However, the reality is that the cloud is really the combination of a number of existing technologies that are already understood, and often already in use by engineers. This could mean its implementation might flow more quickly than expected as could the fact that one of its core components and arguably its precursor, virtualisation, is already common in manufacturing. 

This suggests that, if you haven't already seen cloud on the shop floor you can expect to see it soon. The fundamental reason for its adoption, as with virtualisation, will be availability. When availability becomes a reason for taking advantage of the cloud, instead of a concern about its implementation, we will see massively increased take up. 

Should manufacturing put its trust in the cloud? 
In order to decide whether manufacturing is right to put its trust in the cloud, one has to consider what the implications of any potential downtime are, from a production and safety perspective. If you work in a steel mill or paper mill, a day's downtime could cost millions or tens of millions, so you will already understand the danger.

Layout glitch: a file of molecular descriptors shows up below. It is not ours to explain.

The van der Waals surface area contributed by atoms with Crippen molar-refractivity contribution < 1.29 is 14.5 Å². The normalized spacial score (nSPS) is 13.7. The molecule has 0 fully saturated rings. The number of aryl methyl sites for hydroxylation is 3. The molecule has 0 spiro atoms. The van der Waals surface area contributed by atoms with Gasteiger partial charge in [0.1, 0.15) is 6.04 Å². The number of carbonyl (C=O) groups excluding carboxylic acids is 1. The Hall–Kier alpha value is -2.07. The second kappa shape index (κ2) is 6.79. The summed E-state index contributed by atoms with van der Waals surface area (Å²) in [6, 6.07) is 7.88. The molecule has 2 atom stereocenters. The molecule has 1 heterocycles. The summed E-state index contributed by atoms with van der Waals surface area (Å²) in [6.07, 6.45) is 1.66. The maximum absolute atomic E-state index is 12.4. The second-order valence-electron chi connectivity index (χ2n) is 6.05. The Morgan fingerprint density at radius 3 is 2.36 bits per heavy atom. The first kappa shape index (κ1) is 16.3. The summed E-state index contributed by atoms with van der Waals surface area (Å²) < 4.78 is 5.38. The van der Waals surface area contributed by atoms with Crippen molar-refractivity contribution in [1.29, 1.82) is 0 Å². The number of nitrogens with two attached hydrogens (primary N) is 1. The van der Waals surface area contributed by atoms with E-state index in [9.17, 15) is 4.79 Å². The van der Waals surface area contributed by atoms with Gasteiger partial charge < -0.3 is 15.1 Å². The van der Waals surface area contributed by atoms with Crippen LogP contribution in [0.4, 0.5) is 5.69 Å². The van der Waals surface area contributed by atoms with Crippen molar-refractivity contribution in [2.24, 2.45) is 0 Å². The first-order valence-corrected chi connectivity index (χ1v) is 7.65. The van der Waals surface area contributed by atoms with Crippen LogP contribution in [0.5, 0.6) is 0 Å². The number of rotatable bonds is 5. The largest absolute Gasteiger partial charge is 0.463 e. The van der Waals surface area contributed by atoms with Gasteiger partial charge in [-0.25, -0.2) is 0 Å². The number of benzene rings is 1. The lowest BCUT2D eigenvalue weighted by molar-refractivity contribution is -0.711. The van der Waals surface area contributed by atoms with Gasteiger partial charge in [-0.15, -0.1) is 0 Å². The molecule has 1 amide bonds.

There are multiple factors that need to be taken into account when deciding whether cloud computing could contribute to, or alleviate, downtime in your plant. Amongst the first is security. Stuxnet, the malware developed to target SIEMENS SCADA (Supervisory Control and Data Acquisition) software both proved the importance of security in industry and demonstrated that even older control technologies, such as PLCs, aren't immune.